Perhaps this is a naive comment, but I have heard of Solidarity Network with Migrants Japan, but I don’t know if just about any non-Japanese permanent resident can join and in what way…
      I know they publish books and periodicals – I have bought a couple of those, but has anyone joined this network or any other organization ever?

      I’ve been here for almost 10 years now and only 2 years ago I learned about THIS Web site, debito.org!
      I can only imagine there are many of our fellow “foreigners” who don’t know even about this site yet, especially people from non-English speaking countries… Multilingual approach may be necessary (Japanese included). (There aren’t so many foreign permanent residents who come from English speaking countries, I think.) I was only lucky I knew some English and had a professor here who told me about the site. How many people are reading this site, I wonder. For a start, all of us could start organizing.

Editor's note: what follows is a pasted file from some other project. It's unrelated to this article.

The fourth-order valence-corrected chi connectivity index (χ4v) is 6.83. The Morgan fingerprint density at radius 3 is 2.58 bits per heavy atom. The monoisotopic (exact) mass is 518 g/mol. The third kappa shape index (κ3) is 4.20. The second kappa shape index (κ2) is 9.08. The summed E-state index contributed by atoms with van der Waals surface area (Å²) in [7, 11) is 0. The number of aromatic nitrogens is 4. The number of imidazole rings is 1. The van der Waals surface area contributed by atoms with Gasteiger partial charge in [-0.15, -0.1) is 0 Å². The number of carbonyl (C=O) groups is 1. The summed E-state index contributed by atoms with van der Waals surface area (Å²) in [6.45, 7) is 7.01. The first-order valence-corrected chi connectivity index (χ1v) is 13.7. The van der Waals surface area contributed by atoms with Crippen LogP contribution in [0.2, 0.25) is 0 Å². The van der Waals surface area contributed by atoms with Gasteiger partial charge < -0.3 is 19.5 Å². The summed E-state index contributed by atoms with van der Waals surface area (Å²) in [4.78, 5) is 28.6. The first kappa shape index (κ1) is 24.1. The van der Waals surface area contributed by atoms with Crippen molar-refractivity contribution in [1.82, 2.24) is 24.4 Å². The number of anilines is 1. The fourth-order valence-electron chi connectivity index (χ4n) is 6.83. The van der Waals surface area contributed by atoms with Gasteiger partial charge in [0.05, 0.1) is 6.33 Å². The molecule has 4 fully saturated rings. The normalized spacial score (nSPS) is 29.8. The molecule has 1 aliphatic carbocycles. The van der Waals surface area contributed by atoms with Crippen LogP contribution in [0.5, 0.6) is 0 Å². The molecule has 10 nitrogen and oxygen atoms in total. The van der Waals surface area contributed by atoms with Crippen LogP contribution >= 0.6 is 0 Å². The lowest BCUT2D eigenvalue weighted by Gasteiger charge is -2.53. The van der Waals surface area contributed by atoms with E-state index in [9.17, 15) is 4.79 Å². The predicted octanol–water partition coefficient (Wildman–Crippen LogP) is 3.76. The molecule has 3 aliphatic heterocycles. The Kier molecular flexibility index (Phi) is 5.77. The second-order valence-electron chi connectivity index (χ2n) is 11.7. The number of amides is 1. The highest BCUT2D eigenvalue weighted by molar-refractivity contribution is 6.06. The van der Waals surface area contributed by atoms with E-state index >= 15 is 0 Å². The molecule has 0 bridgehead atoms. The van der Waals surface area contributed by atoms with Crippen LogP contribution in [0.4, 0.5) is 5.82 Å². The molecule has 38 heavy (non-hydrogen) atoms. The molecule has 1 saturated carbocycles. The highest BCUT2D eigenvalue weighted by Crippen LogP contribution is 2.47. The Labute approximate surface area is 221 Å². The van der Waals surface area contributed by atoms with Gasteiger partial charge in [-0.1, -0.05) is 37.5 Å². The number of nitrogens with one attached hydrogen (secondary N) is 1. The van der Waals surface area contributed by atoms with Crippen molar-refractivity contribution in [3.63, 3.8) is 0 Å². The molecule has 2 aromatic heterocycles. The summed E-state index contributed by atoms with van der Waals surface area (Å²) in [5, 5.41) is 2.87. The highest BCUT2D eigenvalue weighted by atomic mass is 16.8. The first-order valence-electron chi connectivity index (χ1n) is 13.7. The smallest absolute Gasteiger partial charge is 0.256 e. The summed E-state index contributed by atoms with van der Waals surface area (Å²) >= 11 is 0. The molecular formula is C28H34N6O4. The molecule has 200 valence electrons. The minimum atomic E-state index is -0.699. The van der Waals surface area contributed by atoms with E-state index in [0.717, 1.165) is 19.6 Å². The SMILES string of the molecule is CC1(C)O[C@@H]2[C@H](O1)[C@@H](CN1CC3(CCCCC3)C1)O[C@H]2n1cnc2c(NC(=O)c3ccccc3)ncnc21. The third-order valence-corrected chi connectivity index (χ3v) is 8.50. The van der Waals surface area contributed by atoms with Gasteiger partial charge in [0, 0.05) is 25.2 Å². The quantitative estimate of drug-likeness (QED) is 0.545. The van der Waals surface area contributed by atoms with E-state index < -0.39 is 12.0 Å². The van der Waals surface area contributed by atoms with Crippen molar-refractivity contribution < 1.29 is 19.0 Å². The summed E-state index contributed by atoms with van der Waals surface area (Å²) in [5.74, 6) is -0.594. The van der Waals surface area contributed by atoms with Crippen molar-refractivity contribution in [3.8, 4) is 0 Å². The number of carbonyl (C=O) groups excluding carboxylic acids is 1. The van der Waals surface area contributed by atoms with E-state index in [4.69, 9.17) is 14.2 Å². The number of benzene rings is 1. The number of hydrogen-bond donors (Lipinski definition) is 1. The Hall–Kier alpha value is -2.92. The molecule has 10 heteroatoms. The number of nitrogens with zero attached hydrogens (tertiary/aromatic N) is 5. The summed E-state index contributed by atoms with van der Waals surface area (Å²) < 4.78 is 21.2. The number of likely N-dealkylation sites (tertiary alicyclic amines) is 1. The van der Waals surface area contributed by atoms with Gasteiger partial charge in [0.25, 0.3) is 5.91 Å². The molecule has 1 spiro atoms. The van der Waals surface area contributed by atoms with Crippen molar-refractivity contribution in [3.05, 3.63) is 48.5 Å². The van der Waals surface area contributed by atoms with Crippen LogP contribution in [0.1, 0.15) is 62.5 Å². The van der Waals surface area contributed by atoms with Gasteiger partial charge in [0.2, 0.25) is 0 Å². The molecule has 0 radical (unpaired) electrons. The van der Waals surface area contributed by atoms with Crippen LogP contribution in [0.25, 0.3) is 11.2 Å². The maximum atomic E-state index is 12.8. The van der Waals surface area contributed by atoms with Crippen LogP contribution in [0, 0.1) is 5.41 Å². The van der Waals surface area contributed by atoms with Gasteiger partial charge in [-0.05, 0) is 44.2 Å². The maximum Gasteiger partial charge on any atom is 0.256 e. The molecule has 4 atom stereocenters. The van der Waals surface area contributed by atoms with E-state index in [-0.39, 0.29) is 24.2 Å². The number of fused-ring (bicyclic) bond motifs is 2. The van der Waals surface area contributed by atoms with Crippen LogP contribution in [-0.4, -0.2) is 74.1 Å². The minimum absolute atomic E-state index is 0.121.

–I’D BE HAPPY TO HELP FACILITATE IN ANY WAY POSSIBLE. THE ONLY REASON I HAVEN’T STARTED ANYTHING LIKE AN NGO (I DID START THE COMMUNITY INTERNET VOLUNTEER GROUP BACK IN 1999) IS BECAUSE I’M NOT INTERESTED IN HANDLING MONEY. IT’S NOT SOMETHING I CAN DO BY MYSELF. ARE THERE ANY PEOPLE OUT THERE WITH “TREASURER” CAPABILITIES–DEGREES/QUALIFICATIONS IN ACCOUNTING AND WHATNOT, WHO’D BE WILLING TO HELP START SOMETHING? LET US KNOW (OR ME AT DEBITO@DEBITO.ORG).

    6. vegetablej Says:

      Good comments. I agree about the policing, or lack of it, and have been posting about it and other things on my blog for a few days. I will continue to do so until this gets resolved, or I leave Japan, and maybe not even then, if the present law is in still in place.